80% unemployment?! The research system is broken
Posted by Henry Bauer on 2012/12/11
Try to imagine what it would be like to attempt to make a career in an occupation that has an 80% rate of unemployment and where on average you get to be 40 years old before landing your first full-time job.
Impossible to imagine, isn’t it?
That thought-experiment serves to describe present-day cutthroat competition in many research fields.
People who want to do scientific research on topics chosen by themselves rather than by an industrial employer generally seek careers in academe. For several decades now, academic researchers have needed to obtain grants from outside their university: otherwise they don’t get tenure in the first place or promotion later. At my own university, for example, already 30 years ago grant-getting of $100,000 per year was a requirement for tenure in the College of Engineering, and 3 times that for promotion to full professor. Nowadays at the University of California, Berkeley, molecular-biology faculty need to command about ¼ million dollars in external funds per year if they are to be able to mentor a graduate student in research (see p. 72 in Dogmatism in Science and Medicine: How Dominant Theories Monopolize Research and Stifle the Search for Truth) — and mentoring graduate students is virtually synonymous with getting research done, having a research career.
The major source of grants for research in biology is the NIH (National Institutes of Health). By 2011, only 18% of grant applications to NIH were successful, and the average age at which an individual first obtained a grant as Principal Investigator (PI) was 42.
Before they get their own grants, researchers have to work for other PIs, so they are not independent researchers and have not begun an independent research career.
In 1980, the first year in which NIH gathered age data for PIs, that average age had been about 36 or 37. That may still sound rather old to begin a career, but it is not many years older than the average age — rarely less than 30 — at which one can have obtained a Ph.D. and have experienced the essentially mandatory few years as a postdoctoral fellow. The increase since 1980 by 5 or 6 years represents about a doubling of the time between being qualified for a job and actually getting one. That’s a significant increase, especially since many graduates have large student-loan debt waiting to be paid off and gathering interest in the meantime.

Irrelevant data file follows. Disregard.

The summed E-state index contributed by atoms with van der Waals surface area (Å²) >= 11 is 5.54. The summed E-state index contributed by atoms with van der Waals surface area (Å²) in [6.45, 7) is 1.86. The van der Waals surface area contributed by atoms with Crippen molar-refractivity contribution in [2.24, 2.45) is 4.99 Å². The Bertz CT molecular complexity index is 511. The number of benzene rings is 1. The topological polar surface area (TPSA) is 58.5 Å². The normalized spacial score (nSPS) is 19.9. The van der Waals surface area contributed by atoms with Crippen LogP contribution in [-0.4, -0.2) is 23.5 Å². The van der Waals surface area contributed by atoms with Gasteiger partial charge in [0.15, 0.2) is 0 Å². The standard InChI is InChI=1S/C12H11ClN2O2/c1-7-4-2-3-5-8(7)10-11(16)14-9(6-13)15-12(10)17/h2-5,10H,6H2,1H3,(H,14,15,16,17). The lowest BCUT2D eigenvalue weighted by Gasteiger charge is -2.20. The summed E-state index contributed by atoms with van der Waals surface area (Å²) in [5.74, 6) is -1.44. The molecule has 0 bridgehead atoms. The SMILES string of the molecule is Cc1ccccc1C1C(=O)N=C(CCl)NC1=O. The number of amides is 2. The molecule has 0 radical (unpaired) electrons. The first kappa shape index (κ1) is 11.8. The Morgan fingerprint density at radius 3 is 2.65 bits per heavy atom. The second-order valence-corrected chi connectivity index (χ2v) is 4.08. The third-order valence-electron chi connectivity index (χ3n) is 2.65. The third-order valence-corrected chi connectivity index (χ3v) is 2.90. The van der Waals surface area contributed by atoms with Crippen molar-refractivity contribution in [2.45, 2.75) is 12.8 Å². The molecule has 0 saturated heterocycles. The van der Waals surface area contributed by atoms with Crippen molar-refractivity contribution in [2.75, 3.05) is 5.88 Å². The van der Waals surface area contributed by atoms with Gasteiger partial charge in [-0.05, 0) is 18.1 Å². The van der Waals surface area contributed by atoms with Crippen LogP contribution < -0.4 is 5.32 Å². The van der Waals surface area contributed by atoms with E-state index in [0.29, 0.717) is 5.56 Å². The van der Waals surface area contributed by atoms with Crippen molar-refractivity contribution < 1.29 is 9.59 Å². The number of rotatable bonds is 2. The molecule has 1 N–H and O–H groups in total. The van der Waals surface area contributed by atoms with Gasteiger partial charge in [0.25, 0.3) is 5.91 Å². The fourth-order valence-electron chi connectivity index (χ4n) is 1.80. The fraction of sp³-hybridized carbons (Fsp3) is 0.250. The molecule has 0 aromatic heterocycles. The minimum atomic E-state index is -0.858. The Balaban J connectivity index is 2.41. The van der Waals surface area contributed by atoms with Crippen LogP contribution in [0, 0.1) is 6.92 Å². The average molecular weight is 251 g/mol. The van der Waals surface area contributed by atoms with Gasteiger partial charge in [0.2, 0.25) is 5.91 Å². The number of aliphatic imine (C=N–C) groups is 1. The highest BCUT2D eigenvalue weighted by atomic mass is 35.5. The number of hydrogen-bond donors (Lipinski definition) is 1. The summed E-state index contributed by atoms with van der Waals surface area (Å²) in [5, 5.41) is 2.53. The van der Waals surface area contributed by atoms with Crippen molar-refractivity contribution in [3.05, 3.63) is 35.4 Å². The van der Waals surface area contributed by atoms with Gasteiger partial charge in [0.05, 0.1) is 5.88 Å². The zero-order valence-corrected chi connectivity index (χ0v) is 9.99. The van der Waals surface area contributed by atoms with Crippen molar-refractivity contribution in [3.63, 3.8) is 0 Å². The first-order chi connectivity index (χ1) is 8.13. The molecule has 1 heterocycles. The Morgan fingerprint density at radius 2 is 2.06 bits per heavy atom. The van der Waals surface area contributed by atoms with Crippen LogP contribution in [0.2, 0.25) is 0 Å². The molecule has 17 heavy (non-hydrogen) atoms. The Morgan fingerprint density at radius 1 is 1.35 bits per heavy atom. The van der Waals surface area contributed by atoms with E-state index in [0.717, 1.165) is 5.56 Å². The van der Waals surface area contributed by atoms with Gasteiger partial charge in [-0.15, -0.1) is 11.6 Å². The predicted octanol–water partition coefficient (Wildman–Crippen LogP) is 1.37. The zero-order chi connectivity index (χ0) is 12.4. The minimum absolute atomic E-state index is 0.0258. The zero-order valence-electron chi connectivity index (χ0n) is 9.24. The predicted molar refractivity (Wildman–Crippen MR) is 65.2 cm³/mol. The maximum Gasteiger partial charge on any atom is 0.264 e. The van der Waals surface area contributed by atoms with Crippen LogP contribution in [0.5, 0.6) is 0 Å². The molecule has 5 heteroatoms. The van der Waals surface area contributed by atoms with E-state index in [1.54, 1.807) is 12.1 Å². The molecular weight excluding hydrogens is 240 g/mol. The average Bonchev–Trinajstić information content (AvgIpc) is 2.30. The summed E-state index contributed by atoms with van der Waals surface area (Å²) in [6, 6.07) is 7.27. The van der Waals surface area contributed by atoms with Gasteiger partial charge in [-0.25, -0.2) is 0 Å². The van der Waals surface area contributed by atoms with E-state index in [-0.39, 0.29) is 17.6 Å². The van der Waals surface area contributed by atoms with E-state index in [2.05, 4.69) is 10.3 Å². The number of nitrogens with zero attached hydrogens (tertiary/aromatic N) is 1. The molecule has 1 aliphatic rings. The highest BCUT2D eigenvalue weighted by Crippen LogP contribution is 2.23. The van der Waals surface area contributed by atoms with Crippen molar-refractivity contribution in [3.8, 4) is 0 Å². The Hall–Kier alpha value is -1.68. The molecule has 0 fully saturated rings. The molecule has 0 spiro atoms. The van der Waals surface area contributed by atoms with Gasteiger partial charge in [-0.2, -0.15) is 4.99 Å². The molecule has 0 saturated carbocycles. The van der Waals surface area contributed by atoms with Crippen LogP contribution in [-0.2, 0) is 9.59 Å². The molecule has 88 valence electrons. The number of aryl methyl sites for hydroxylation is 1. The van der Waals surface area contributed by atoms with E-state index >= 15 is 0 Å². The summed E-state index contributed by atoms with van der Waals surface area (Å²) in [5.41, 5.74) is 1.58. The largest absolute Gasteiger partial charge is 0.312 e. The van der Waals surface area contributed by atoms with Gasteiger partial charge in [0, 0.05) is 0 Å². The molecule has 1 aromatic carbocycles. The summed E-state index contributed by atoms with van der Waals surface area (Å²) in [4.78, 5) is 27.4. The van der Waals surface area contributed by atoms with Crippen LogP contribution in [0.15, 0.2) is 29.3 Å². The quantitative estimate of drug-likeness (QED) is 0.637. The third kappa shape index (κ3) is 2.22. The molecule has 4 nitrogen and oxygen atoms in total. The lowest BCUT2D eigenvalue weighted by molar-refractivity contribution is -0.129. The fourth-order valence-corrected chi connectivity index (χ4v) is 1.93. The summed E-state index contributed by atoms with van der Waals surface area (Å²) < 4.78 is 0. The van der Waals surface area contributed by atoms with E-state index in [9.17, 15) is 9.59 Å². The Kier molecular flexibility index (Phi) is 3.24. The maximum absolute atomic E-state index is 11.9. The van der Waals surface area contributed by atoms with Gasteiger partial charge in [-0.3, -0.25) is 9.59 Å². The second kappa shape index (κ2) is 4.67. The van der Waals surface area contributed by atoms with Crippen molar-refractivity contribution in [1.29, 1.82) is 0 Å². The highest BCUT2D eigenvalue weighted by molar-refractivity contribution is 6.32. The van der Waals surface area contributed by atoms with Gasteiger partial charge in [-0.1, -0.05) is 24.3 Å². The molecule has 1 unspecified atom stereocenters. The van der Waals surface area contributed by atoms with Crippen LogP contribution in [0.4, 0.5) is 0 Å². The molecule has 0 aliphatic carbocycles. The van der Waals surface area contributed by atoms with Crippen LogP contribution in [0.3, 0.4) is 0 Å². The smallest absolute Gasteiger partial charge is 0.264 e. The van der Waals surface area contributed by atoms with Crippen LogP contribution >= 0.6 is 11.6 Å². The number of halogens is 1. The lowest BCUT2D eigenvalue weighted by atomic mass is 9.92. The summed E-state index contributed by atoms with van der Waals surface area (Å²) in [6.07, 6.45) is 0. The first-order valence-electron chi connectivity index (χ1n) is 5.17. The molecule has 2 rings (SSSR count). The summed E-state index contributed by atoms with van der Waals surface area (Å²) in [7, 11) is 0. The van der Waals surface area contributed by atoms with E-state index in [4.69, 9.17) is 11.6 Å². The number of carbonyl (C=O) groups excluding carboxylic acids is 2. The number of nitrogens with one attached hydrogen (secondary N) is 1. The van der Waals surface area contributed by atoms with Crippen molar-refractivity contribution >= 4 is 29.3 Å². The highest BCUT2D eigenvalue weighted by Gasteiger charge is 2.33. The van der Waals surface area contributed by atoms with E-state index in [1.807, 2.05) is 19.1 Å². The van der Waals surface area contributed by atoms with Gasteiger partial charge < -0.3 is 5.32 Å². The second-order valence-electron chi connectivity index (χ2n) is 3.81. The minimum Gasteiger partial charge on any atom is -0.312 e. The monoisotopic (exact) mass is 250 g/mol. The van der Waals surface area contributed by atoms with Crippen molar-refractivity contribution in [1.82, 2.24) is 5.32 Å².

Another take on these data looks at how many PIs are at the lower and upper ends of the age range:
In the early 1980s, 1 in 5 or 6 PIs had been 36 or younger while a negligible percentage were 66 or older (65 had then been a mandatory retiring age almost everywhere). By 2010, only 3% of PIs were 36 or younger and more than twice as many were 66 or older.
These numbers indicate what it’s like to pursue a research career in today’s hothouse environment of cutthroat competition; and not only in biology or medicine. In many other areas of science, researchers look to the National Science Foundation (NSF) for grants. When, as a chemist at the University of Kentucky in 1967 I first applied for an NSF grant, I and my colleagues there had a success rate of about 50%; by the time I left the Department a decade later, the success rate had declined to about 10%.
As Derek Price had predicted (From Dawn to Decadence: The Three Ages of Modern Science), science experienced crises during the second half of the 20th century as the proportion of GDP available for research no longer increased. But the fact of pervasive crisis has hardly been recognized outside the small specialty of STS. NSF continued to press for more support to train more graduate students for scientific work, and official policies pressed for more doctors and more medical research. So more and more people have been competing more and more desperately for bits of a pie that has not been growing commensurately with the growth of would-be researchers.
Few in or outside academe saw this coming. I recall being surprised, in 1965 at the University of Michigan, when a fresh Ph.D. told me that he intended to look for a job in industry in order to stay out of the academic rat-race — I was still imbued then with the traditional view of academe as an ivory tower. I did soon note how competitive grant-seeking was becoming, though, but I had no sense of the wide-ranging future consequences.
An overt consequence of the crisis has been a marked increase in dishonesty, including keeping important information secret as well as outright deliberate cheating within science. More about that soon.